Meet Mirrigin, the wedge-tailed eagle

In a heartbreaking event, Mirrigin, a majestic wedge-tailed eagle was injured by a gun shot in 2017.

After plenty of special care and rehabilitation, she is now ready to see visitors at her new home at the Ipswich Nature Centre.

After recuperating from surgery, it became clear Mirrigin would not be able to soar and hunt as she once had in the wild.

As a result, she has been rehomed to the Ipswich Nature Centre and has been undergoing rehabilitation and learning how to sit on a gloved hand to be fed and checked over.

An enclosure has been modified over the past six months by Ipswich City Council carpenters and fabricators.

Image: UQ

The modified enclosure is nine metres long and four and a half metres high, allowing Mirrigin to spread her wings and jump between perches and has an enclosed area built on the side.

While this enclosure exceeds state requirements, her stay her will be a temporary one while her ‘forever home’ is in the planning stages after the council adopted the Ipswich Nature Centre Masterplan in July of this year.

Ipswich Mayor Teresa Harding (pictured) said that it was a privilege for Ipswich City Council to house and care for some of Australia’s most iconic native fauna.

“It is rare to be able to see one of Australia’s largest raptors up close and personal, and now our community can do so, for free, right here at the Ipswich Nature Centre,” Mayor Harding said.

“She is a joy to watch as she extends her massive wings to get around as best she can. Mirrigin is using the space already and she will be able to continue building her strength as she gets around.

“Her rehabilitation has come a long way from when she first arrived and this enclosure will encourage her to spread her wings a little further to fly between perches.”

The materials to build the enclosure were chosen to best replicate the look and feel that wedge-tailed eagles would encounter in the wild.

Strong perching sites at various heights allow the eagles to survey their area and be able to hold their weight.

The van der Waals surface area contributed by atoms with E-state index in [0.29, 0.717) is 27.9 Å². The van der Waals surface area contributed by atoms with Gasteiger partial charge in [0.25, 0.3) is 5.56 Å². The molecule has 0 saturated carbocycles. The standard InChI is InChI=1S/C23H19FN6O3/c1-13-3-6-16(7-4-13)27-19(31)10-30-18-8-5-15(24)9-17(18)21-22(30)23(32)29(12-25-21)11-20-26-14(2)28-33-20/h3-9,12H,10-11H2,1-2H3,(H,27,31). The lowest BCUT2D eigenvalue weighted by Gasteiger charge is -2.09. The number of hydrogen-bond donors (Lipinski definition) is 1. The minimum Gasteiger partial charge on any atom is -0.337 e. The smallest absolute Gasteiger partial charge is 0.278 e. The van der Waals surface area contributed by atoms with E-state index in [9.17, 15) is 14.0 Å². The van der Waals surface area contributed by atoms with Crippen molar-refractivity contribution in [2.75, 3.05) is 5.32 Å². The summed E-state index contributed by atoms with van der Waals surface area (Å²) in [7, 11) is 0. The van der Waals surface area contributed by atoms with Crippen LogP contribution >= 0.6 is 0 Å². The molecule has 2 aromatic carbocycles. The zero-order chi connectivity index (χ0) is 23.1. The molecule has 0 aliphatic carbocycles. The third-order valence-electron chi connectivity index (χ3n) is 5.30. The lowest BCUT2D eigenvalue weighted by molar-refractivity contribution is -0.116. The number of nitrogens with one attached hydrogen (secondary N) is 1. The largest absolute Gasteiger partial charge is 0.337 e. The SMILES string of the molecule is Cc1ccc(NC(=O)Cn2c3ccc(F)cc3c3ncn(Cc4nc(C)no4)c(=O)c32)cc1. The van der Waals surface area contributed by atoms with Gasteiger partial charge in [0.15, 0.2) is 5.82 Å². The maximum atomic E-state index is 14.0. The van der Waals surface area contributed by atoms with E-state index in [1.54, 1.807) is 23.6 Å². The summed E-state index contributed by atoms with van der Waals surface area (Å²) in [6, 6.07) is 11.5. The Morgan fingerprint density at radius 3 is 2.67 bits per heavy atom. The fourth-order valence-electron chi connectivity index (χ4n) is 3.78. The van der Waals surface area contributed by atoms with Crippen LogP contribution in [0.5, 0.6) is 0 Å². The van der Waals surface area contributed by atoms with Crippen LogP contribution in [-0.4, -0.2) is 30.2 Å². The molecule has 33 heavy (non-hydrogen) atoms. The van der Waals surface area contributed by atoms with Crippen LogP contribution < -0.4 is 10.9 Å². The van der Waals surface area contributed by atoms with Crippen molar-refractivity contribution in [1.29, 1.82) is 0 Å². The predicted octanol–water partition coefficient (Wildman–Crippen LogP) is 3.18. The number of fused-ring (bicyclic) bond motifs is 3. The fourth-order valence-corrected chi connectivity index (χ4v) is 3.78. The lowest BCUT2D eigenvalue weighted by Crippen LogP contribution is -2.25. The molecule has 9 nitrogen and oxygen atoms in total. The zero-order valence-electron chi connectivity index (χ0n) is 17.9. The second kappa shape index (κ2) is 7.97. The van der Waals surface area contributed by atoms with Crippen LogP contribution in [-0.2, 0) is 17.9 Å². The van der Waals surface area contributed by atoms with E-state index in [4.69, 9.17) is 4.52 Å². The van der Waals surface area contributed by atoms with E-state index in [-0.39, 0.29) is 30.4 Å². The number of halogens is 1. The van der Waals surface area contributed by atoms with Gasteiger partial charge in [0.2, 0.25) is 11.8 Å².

The water pond set in the sand is indicative of the open-scrub land that eagles look over.

The new netting was researched to ensure that when Mirrigin’s wings come in to contact with it, it does not cause further damage.

The enclosure can be viewed from two boardwalks so visitors to the Ipswich Nature Centre will be able to get a much closer view of Australia’s apex raptor than they could ever expect to see in the wild.

Mirrigin’s story

Mirrigin is a wedge-tailed eagle, Australia’s largest raptor and one of the largest eagles in the world.

After being shot, the eagle was taken to a Brisbane veterinarian for treatment before referral to the UQ VETS Small Animal Hospital at Gatton, due to the complexity of the treatment requirements.

Mirrigin had significant damage to her left wing so she received surgery from a bird medicine specialist Associate Professor Bob Doneley.

“We’ve put four pins in its wing, and an external skeletal fixator bar,” he said.

“During surgery we found no signs of infection, but a lot of dead tissue had to be removed from the fracture site.”

Once Mirrigin was recuperated it became clear she would not be able to survive the wild.

The decision was made that she would be rehomed to a wildlife park because of her calm nature and how well she adapted will undergoing treatment.

She arrived at the Ipswich Nature Centre in 2018 and has been undergoing rehabilitation in an attempt to give her back as much movement in her wing as possible.

Ipswich Nature Centre is every day over the school holidays from 9.30am to 4pm. They will be closed on Christmas Day.

Entry is free but gold coin donations are accepted. As you leave, there is a box on the fence.

Ipswich Nature Centre is in Queens Park on Goleby Avenue, Ipswich.

The centre has a range of Australian wildlife, lush landscaped gardens and
exhibits that have been recreated to represent local bushland and flora communities.

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